Better cab designs already exist in some regions, but not enough. We aren’t asking for anything new. Kate Cairns, whose sister Eilidh Cairns was run over from behind by a heavy goods vehicle (HGV) in London in 2009, has campaigned for 10 years to eliminate the danger of HGVs through her See Me Save Me campaign. She lobbied the European Parliament and was successful in changing EU law on cab design. Cairns says, “following the death of my sister — an extremely fit and competent cyclist — I was compelled to understand how this tragedy had happened. She did nothing wrong. But the driver simply said ‘I didn’t see her,’ even though she was in front of his cab and there to be seen. There were no consequences. Nothing changed.”

Cairns is a chartered civil engineer and worked in construction for many years. She is concerned about a blanket complacency within the industry, including the shocking frequency of young fatalities. She worries each time the driver says “I didn’t see.” That’s why the name of Cairns’ campaign is See Me Save Me. Now, through her work and others, London has achieved success with its Direct Vision Standard. Cairns says, “Lorries that don’t meet the standard are not permitted on London’s streets. This is saving lives. And it’s good for responsible operators who win business over those who refuse to manage their road risk. ” Direct Vision is well on its way to becoming the standard in the United Kingdom, and it must become the standard everywhere.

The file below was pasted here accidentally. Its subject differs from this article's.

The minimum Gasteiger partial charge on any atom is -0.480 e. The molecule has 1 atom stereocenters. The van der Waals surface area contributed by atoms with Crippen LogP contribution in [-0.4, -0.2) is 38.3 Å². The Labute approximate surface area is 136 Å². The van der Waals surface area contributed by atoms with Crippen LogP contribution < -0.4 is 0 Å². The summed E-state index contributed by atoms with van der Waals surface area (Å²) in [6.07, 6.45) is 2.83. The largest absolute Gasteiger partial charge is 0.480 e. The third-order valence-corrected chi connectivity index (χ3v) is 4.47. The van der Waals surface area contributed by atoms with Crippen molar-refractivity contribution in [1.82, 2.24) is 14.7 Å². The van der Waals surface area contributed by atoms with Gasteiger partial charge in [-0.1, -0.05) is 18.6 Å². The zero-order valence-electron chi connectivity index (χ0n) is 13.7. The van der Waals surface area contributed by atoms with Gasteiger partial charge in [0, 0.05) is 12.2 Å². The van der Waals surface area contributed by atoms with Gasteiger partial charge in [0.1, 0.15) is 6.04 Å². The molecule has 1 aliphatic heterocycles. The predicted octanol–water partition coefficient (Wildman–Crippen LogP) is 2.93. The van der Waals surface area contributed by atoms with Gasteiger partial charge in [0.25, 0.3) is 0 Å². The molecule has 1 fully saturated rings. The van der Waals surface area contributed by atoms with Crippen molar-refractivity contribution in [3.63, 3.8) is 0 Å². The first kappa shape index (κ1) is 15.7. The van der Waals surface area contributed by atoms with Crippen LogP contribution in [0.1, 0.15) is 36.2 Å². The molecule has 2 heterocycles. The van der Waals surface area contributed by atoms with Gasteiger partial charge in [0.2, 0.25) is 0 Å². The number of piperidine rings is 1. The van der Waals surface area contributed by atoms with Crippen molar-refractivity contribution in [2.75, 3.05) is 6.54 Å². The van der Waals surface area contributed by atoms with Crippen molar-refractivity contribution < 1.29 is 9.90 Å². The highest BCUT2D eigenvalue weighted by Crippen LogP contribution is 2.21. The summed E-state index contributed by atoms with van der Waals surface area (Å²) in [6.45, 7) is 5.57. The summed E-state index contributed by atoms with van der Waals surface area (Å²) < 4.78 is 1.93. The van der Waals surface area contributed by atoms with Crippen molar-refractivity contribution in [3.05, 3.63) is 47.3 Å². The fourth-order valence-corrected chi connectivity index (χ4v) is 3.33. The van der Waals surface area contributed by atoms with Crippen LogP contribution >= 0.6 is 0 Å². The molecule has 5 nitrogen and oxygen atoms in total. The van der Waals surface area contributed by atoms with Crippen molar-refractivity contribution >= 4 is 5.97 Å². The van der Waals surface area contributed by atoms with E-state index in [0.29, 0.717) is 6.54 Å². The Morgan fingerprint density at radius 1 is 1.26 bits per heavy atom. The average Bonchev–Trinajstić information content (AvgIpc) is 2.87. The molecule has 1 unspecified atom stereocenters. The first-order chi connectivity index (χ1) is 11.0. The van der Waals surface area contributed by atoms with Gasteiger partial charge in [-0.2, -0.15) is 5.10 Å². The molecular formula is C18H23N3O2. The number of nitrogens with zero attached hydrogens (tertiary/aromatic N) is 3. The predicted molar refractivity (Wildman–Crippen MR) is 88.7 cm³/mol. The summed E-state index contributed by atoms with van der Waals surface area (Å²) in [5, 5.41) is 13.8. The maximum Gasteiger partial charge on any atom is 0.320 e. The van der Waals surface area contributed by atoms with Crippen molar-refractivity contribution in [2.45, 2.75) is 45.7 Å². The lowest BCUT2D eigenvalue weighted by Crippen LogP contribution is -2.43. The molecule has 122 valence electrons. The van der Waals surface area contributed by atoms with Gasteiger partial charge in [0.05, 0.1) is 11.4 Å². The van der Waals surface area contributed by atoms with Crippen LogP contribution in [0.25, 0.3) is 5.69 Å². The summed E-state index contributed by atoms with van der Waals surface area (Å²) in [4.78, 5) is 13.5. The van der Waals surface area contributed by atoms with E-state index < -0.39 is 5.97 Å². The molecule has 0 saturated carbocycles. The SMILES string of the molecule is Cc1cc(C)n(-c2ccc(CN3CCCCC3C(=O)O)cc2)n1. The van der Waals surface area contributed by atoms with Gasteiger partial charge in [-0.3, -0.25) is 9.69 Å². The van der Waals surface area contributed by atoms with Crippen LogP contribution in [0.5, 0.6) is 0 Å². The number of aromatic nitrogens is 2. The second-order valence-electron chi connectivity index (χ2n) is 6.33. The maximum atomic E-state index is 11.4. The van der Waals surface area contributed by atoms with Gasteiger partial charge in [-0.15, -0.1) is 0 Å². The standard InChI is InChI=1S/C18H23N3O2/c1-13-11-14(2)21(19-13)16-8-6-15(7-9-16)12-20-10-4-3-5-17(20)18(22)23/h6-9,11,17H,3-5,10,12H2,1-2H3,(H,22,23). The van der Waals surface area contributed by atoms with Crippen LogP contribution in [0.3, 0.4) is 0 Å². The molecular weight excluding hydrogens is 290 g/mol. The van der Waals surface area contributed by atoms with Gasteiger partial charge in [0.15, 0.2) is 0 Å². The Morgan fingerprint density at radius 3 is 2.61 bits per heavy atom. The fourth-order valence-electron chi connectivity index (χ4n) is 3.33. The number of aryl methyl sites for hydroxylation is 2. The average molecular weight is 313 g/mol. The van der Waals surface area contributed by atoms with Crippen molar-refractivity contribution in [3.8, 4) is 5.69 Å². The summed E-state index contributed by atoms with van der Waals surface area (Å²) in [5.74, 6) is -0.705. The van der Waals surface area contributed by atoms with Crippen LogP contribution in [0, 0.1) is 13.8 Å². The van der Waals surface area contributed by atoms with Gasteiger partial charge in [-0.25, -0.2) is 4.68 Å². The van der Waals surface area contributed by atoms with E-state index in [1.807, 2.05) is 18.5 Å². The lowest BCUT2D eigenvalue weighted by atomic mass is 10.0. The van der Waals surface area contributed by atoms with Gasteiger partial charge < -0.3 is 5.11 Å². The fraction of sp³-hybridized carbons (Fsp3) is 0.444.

The problem of serious injuries and fatalities on our roads has only gotten worse and it doesn’t have to be that way. If humanizing the problem has not worked, then perhaps standardizing designs from the cities outward will. At TSR, we believe we have an opportunity to move toward direct vision for cabs. Now is the time to make this change.

To find out more, you can get in touch at communications@togetherforsaferroads.org.

David Braunstein is President of Together for Safer Roads (TSR). Braunstein’s leadership has helped scale and sustain the global coalition’s efforts to improve road safety and save lives. He is responsible for overseeing the organization’s strategic direction on behalf of TSR’s Governing Board and membership, implementing TSR-supported local demonstration projects, advancing TSR’s thought leadership, building key partnerships, and increasing the coalition’s connections to the international road safety community. Braunstein holds an MBA from Cornell University and a bachelor’s degree from Colgate University. He resides with his wife and two children on Long Island, NY. He is an avid soccer player and enjoys traveling, hiking, and cooking in his free time.